From the Journals

Delays in NSTEMI hospitalization linked to lower survival



Patients who do not receive care for non–ST-segment elevation myocardial infarction (NSTEMI) within 24 hours have a substantially increased risk of mortality 3 years later when compared with those receiving earlier intervention, according to a population-based study evaluating more than 6,000 patients.

The characteristics of patients receiving NSTEMI care more than 24 hours after symptom onset were different from those treated earlier, but understanding these differences might provide clues for improved pathways to care, according to the investigators of this study, published in the Journal of the American College of Cardiology.

Dr. Jung-Joon Cha

Dr. Jung-Joon Cha

In a study of 6,544 NSTEMI patients in the Korea Acute Myocardial Infarction Registry, 1,827 (27%) were evaluated and treated 24 hours or more after symptom onset. When compared with the group with a shorter symptom-to-door time, outcomes at a median follow-up of 1,098 days were substantially worse.

Most importantly, this included a more than 50% absolute unadjusted increase in death from any cause (17.0% vs. 10.5%). On a 3-year adjusted multivariate hazard ratio, the increase was 35% (HR, 1.35; 95% confidence interval, 1.17-1.56; P < .001)

The absolute relative increase in cardiac death was similar in the delayed treatment group (10.8% vs. 6.4%) with a 37% increase in the 3-year multivariate adjustment (HR, 1.37; 95% CI 1.14-1.65; P < .001).

Delay raises composite adverse outcome >50%

On a composite of events that included mortality, recurrent MI, or hospitalization for heart failure, the rates climbed from 15.7% in the group treated within 24 hours to 23.3% (P < .001) when treatment was delayed. Heart failure, which was not significantly increased when evaluated separately, was not a major contributor to adverse outcomes, but those with delayed treatment did have more recurrent MIs (5.3% vs. 3.7%; P = .02).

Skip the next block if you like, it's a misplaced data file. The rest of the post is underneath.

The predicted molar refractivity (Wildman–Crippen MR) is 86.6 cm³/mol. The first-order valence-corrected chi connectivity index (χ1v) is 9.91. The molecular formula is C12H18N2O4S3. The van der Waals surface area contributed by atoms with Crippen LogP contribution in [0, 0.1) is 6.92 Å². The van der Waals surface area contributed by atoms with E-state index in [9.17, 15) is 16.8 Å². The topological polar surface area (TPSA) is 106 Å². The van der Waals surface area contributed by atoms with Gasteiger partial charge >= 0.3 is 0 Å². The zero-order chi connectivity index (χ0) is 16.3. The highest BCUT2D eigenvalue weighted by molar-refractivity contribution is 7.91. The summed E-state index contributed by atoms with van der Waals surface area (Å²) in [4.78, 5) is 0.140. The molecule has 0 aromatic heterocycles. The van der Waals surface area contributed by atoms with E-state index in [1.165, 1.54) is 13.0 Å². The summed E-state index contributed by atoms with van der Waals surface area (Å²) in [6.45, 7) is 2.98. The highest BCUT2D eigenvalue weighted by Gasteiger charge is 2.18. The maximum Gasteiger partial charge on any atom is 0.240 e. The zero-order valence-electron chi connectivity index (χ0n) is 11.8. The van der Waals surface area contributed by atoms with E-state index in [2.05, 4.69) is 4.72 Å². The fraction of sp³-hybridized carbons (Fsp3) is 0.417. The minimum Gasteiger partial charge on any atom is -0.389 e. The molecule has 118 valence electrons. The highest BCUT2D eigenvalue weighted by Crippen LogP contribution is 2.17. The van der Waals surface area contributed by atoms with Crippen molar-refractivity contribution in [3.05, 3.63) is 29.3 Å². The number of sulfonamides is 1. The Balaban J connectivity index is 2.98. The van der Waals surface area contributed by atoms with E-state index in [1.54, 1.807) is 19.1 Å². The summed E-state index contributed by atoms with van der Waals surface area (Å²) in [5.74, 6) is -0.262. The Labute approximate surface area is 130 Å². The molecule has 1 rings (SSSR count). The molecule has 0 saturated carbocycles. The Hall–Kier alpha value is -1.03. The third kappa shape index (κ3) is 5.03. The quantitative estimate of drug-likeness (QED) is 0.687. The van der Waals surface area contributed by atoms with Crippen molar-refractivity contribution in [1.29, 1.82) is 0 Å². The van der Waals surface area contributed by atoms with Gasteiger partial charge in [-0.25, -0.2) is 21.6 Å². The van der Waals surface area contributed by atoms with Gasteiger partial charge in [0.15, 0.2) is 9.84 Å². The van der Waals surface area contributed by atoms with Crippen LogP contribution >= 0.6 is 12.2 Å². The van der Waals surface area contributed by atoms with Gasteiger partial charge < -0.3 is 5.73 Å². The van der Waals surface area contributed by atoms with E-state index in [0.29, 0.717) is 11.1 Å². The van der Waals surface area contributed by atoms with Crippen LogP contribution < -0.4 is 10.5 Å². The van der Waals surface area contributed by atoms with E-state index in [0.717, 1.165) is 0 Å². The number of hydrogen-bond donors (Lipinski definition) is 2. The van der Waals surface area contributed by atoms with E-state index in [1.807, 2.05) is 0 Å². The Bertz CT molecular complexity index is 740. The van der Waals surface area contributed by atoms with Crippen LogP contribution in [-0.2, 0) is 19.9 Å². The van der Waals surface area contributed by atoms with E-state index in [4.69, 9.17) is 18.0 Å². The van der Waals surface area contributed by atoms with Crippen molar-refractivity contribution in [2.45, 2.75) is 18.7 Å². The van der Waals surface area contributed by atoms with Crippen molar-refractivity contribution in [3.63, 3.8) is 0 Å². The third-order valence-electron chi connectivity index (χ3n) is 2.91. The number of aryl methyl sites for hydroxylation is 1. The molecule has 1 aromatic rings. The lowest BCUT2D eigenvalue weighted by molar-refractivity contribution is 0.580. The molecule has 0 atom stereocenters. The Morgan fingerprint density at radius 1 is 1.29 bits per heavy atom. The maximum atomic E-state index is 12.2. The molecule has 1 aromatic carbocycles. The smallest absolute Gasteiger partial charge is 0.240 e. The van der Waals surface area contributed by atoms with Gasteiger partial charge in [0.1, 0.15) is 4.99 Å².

Among a long list of differences between groups, those with delayed care had higher rates of atypical chest pain (25.1% vs. 14.8%; P < .001) and dyspnea (32.6% vs. 23.4%; P < .001). Expressed in odds ratios, they were also significantly more likely to be female (OR, 1.23), be aged 75 years or older (OR, 1.44), have diabetes (OR, 1.31), and to arrive at the hospital without aid from emergency medical services (OR, 3.44).

NSTEMI patients with delayed symptom-to-door time were also less likely to have hypertension (54.8% vs. 59.1%; P < .001), chronic kidney disease (20.8% vs. 25.5%), or a family history of cardiovascular disease (4.7% vs. 7.4%; P < .001). They were more likely to have left main and multivessel disease (57.1% vs. 50.5%; P < .001).

The value of early treatment has already been demonstrated for STEMI, which is reflected in guidelines, most of which now emphasize minimizing the door-to-balloon angioplasty time in order to more rapidly restore perfusion, thereby preserving more functional cardiac tissue. This study suggests that benefit from early intervention is also true of NSTEMI.

Reducing prehospital delay in care “should be emphasized as a crucial factor that increases the risk of all-cause mortality in NSTEMI patients,” reported the authors, led by Jung-Joon Cha, MD, PhD, division of cardiology, Korea University Anam Hospital, Seoul.


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